This case provides some useful insight into the factors a court will consider when determining whether a concluded and binding agreement has arisen, particularly where there have been protracted negotiations.  The case also illustrates a reluctance to impute a person with actual or apparent authority to bind a company without board approval merely because it would be reasonable to infer that a decision would not be made by the company without that person’s approval.  Ensuring agreements are clearly recorded in writing and properly authorised will reduce the scope for a subsequent claim that the alleged agreement was neither concluded nor binding.

Mr Porter alleged that he made an agreement with Sundance Resources Ltd (Sundance) (through the Sundance Chairman and MrRankineWilson (the largest shareholder of Sundance and the founding director of Sundance’s corporate advisor)) to:

  • appoint Mr Porter as a consultant to provide services as manager of the Mbalam iron ore project (which was acquired by Sundance when it acquired Cam Iron SA); and
  • grant him 30 million Sundance options.

Sundance denied that there was any binding agreement to grant options.

Le Miere J in the Supreme Court of Western Australia outlined the key legal principles in relation to formation of contract:

  • protracted or imprecise negotiations will often give rise to doubt whether a final agreement has been made;
  • the Court must ascertain from the parties’ dealings whether or not they intended to make a concluded agreement, with intention to be tested objectively by reference to what a reasonable person would have concluded; and
  • in determining a party’s objective intentions, the Court may look to such factors in relation to a contract of the type alleged as the customary method of forming a contract and whether an informal exchange that is alleged to lead to a contract would accord with the expectation of the parties.

Le Miere J then found that there was no concluded or binding agreement to issue options to Mr Porter on the basis that:

  • there were doubts as to the credibility and reliability of Mr Porter’s evidence;
  • it was inherently unlikely that a publicly listed company would make an oral agreement to issue options through an informal exchange not evidenced in writing (although noting that a Court may find a contact to have been made if evidence establishes that the parties unequivocally committed themselves by their words or conduct);
  • a draft ASX announcement in relation to the acquisition of Cam Iron SA stated that the issue of options to Porter was ‘subject to the required approvals’ which suggested that Sundance believed shareholder approval was necessary or intended to seek shareholder approval (whether it was necessary or not) and was a further indication that there was no unconditional agreement (the announcement as finally issued made no reference to Mr Porter);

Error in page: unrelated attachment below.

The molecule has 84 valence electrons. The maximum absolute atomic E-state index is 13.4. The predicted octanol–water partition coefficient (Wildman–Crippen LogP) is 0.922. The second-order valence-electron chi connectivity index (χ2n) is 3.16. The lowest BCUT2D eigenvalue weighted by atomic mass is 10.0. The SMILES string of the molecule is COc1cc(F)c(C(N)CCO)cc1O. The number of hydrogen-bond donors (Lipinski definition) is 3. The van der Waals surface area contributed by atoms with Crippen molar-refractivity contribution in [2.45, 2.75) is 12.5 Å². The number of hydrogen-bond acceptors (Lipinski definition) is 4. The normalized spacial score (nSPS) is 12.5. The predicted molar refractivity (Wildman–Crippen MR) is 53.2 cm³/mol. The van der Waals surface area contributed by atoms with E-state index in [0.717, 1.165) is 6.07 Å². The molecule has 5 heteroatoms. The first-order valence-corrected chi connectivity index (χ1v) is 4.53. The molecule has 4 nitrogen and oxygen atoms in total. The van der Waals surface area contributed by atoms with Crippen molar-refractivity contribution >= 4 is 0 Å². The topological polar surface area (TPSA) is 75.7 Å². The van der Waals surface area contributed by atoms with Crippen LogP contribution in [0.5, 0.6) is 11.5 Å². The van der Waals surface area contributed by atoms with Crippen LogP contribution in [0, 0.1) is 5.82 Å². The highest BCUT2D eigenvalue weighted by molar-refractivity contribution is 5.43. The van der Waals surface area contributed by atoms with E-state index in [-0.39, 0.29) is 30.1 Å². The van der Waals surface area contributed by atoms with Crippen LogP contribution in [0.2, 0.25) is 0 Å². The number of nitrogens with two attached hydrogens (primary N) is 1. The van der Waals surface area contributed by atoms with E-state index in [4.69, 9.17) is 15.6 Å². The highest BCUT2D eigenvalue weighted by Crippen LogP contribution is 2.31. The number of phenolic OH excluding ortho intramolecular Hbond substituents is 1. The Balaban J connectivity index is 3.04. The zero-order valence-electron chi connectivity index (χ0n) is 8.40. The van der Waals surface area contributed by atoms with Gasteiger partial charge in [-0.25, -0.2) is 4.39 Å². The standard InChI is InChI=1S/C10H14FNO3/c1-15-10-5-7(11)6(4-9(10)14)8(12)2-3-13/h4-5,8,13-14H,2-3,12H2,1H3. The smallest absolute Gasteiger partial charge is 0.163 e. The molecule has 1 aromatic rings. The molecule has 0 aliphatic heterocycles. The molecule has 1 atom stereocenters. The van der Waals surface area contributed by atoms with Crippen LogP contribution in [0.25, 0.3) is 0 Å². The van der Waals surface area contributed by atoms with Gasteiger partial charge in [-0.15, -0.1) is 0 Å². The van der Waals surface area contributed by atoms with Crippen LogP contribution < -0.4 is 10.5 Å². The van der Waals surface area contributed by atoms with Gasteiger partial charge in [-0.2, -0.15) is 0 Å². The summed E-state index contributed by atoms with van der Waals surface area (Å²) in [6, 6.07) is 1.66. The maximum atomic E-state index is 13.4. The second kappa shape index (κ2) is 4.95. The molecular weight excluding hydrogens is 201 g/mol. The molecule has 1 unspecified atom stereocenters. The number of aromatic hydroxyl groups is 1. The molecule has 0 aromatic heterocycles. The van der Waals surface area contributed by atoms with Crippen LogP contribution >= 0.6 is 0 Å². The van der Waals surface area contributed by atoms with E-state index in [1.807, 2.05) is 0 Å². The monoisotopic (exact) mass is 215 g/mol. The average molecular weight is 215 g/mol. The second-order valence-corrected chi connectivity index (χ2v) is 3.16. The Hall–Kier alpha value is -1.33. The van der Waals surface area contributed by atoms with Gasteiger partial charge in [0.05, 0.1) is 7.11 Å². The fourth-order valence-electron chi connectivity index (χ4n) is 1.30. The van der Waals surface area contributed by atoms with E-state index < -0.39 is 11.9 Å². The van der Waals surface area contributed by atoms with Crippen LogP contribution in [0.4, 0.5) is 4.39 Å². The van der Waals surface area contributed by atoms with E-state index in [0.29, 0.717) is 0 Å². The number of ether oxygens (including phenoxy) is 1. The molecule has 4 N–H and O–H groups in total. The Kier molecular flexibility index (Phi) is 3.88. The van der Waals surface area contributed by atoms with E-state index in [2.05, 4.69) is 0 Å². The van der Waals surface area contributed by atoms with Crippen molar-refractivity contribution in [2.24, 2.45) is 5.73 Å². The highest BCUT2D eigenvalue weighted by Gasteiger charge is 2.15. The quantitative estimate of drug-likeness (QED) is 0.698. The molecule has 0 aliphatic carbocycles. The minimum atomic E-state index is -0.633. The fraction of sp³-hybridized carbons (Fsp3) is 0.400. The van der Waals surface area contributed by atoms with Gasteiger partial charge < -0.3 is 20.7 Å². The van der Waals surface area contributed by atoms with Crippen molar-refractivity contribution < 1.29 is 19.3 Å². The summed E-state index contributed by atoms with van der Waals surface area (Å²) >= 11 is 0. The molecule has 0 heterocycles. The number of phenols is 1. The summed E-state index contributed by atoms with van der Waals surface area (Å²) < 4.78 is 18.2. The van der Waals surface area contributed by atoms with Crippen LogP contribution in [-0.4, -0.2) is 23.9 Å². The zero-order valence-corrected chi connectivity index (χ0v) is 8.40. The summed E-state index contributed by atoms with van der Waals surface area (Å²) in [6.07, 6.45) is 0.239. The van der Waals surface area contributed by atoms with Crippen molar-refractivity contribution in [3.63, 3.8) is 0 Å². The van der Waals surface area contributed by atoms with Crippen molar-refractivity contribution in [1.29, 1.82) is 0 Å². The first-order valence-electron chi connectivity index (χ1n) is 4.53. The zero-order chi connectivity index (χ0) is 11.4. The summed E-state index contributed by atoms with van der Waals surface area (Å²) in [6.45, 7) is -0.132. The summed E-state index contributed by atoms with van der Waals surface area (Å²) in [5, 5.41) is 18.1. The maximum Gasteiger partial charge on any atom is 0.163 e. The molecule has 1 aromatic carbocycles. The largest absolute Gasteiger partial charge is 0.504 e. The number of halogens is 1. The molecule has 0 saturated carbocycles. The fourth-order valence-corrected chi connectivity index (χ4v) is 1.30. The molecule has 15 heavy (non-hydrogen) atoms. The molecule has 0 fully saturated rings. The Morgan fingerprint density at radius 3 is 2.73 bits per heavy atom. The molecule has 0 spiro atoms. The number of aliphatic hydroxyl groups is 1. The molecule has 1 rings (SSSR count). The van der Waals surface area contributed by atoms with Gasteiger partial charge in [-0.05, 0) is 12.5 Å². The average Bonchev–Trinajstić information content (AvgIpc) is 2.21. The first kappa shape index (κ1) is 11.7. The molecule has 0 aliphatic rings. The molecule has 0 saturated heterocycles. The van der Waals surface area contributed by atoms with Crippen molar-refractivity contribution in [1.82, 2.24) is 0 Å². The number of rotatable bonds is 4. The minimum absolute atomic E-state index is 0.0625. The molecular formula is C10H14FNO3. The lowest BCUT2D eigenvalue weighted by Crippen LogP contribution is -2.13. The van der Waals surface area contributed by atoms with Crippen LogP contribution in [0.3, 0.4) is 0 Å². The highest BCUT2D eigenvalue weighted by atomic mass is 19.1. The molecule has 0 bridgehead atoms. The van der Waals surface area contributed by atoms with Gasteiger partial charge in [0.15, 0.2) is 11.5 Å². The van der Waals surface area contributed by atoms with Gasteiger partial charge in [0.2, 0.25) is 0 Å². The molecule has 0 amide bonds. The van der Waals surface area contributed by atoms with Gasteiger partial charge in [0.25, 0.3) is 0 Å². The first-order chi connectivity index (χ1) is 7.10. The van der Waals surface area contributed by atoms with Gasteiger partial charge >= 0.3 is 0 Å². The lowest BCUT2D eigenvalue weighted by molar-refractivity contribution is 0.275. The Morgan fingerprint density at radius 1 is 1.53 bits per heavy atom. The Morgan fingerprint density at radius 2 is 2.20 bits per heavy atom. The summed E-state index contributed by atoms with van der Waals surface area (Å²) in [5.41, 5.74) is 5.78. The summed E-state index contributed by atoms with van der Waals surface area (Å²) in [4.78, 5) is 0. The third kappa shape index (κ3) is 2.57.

• all parties must have known that if an agreement had been made to issue options to Mr Porter then it should have been disclosed yet the notice of meeting to approve the acquisition of Cam Iron SA issued in April 2006 made no mention of the issue of any options to Mr Porter, although it did refer to the grant of options to others; and
  • while subsequent evidence suggested that Mr Porter was negotiating for the issue of options, such negotiations never resulted in a concluded binding agreement.

Although a finding was not strictly necessary, Le Miere J also found that Mr RankineWilson did not have actual or apparent authority to enter into an agreement on behalf of Sundance as:

  • the scope of the engagement by Sundance of its corporate advisor did not authorise Mr RankineWilson to enter into an agreement on behalf of Sundance to engage Mr Porter or for Sundance to grant options; and
  • Mr RankineWilson did not have ostensible or apparent authority to enter into the alleged agreement with Mr Porter.  Although references by Sundance to Mr RankineWilson in the course of negotiations and his presence during discussions may reasonably have led Mr Porter to believe that Sundance would not enter into an agreement without Mr RankineWilson’s approval, this did not amount to a representation that Mr RankineWilson was authorised to enter into an agreement without approval by the Sundance directors.

An appeal has been lodged by Mr Porter.

See the case.